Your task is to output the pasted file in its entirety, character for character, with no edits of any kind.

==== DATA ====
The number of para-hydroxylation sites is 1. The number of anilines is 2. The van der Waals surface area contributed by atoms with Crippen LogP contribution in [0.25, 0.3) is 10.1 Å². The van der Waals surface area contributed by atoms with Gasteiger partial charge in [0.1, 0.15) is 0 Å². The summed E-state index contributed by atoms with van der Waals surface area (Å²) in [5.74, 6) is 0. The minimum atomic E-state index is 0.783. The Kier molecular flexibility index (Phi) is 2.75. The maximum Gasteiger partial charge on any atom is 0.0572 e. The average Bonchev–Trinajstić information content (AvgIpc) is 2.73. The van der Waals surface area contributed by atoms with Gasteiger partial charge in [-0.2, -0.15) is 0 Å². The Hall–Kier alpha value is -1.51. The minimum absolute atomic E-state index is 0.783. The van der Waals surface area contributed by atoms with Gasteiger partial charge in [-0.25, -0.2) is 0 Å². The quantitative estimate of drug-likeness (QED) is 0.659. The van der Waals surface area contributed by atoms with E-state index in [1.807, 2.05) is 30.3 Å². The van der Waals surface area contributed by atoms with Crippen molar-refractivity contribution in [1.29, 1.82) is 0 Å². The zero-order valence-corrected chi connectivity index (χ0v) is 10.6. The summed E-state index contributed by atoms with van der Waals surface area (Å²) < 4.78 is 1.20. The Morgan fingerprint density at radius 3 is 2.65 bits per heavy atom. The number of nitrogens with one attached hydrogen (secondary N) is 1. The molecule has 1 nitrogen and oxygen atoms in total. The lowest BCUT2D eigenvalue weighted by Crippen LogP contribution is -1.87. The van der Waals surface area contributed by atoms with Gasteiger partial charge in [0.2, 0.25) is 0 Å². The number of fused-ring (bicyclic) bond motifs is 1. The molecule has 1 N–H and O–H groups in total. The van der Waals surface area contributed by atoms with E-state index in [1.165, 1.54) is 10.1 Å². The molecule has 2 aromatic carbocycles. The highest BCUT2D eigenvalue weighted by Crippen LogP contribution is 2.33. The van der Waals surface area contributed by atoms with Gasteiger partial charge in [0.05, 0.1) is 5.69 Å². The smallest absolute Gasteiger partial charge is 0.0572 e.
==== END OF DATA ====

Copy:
The number of para-hydroxylation sites is 1. The number of anilines is 2. The van der Waals surface area contributed by atoms with Crippen LogP contribution in [0.25, 0.3) is 10.1 Å². The van der Waals surface area contributed by atoms with Gasteiger partial charge in [0.1, 0.15) is 0 Å². The summed E-state index contributed by atoms with van der Waals surface area (Å²) in [5.74, 6) is 0. The minimum atomic E-state index is 0.783. The Kier molecular flexibility index (Phi) is 2.75. The maximum Gasteiger partial charge on any atom is 0.0572 e. The average Bonchev–Trinajstić information content (AvgIpc) is 2.73. The van der Waals surface area contributed by atoms with Gasteiger partial charge in [-0.2, -0.15) is 0 Å². The Hall–Kier alpha value is -1.51. The minimum absolute atomic E-state index is 0.783. The van der Waals surface area contributed by atoms with Gasteiger partial charge in [-0.25, -0.2) is 0 Å². The quantitative estimate of drug-likeness (QED) is 0.659. The van der Waals surface area contributed by atoms with E-state index in [1.807, 2.05) is 30.3 Å². The van der Waals surface area contributed by atoms with Crippen molar-refractivity contribution in [1.29, 1.82) is 0 Å². The zero-order valence-corrected chi connectivity index (χ0v) is 10.6. The summed E-state index contributed by atoms with van der Waals surface area (Å²) < 4.78 is 1.20. The Morgan fingerprint density at radius 3 is 2.65 bits per heavy atom. The number of nitrogens with one attached hydrogen (secondary N) is 1. The molecule has 1 nitrogen and oxygen atoms in total. The lowest BCUT2D eigenvalue weighted by Crippen LogP contribution is -1.87. The van der Waals surface area contributed by atoms with Gasteiger partial charge in [0.2, 0.25) is 0 Å². The number of fused-ring (bicyclic) bond motifs is 1. The molecule has 1 N–H and O–H groups in total. The van der Waals surface area contributed by atoms with E-state index in [1.165, 1.54) is 10.1 Å². The molecule has 2 aromatic carbocycles. The highest BCUT2D eigenvalue weighted by Crippen LogP contribution is 2.33. The van der Waals surface area contributed by atoms with Gasteiger partial charge in [0.05, 0.1) is 5.69 Å². The smallest absolute Gasteiger partial charge is 0.0572 e.